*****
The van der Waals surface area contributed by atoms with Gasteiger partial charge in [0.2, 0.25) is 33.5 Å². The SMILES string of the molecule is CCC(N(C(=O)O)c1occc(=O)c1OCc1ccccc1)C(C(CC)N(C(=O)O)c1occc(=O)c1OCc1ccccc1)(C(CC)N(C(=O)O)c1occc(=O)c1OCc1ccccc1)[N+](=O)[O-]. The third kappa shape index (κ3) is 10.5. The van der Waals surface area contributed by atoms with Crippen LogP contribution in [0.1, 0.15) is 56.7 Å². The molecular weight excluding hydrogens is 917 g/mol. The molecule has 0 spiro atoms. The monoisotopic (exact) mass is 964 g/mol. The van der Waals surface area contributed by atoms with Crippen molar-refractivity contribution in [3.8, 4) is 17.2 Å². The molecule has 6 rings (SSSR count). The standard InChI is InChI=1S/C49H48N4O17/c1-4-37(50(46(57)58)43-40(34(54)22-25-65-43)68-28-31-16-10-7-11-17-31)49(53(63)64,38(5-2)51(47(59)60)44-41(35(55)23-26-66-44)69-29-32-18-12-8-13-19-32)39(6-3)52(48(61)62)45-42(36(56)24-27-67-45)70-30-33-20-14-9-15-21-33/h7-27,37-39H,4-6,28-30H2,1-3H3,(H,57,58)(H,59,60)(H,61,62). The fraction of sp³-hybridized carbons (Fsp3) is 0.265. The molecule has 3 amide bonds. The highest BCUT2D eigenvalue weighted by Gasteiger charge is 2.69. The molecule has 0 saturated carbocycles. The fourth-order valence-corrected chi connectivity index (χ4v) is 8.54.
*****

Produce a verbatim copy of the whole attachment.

The van der Waals surface area contributed by atoms with Gasteiger partial charge in [0.2, 0.25) is 33.5 Å². The SMILES string of the molecule is CCC(N(C(=O)O)c1occc(=O)c1OCc1ccccc1)C(C(CC)N(C(=O)O)c1occc(=O)c1OCc1ccccc1)(C(CC)N(C(=O)O)c1occc(=O)c1OCc1ccccc1)[N+](=O)[O-]. The third kappa shape index (κ3) is 10.5. The van der Waals surface area contributed by atoms with Crippen LogP contribution in [0.1, 0.15) is 56.7 Å². The molecular weight excluding hydrogens is 917 g/mol. The molecule has 0 spiro atoms. The monoisotopic (exact) mass is 964 g/mol. The van der Waals surface area contributed by atoms with Crippen molar-refractivity contribution in [3.8, 4) is 17.2 Å². The molecule has 6 rings (SSSR count). The standard InChI is InChI=1S/C49H48N4O17/c1-4-37(50(46(57)58)43-40(34(54)22-25-65-43)68-28-31-16-10-7-11-17-31)49(53(63)64,38(5-2)51(47(59)60)44-41(35(55)23-26-66-44)69-29-32-18-12-8-13-19-32)39(6-3)52(48(61)62)45-42(36(56)24-27-67-45)70-30-33-20-14-9-15-21-33/h7-27,37-39H,4-6,28-30H2,1-3H3,(H,57,58)(H,59,60)(H,61,62). The fraction of sp³-hybridized carbons (Fsp3) is 0.265. The molecule has 3 amide bonds. The highest BCUT2D eigenvalue weighted by Gasteiger charge is 2.69. The molecule has 0 saturated carbocycles. The fourth-order valence-corrected chi connectivity index (χ4v) is 8.54.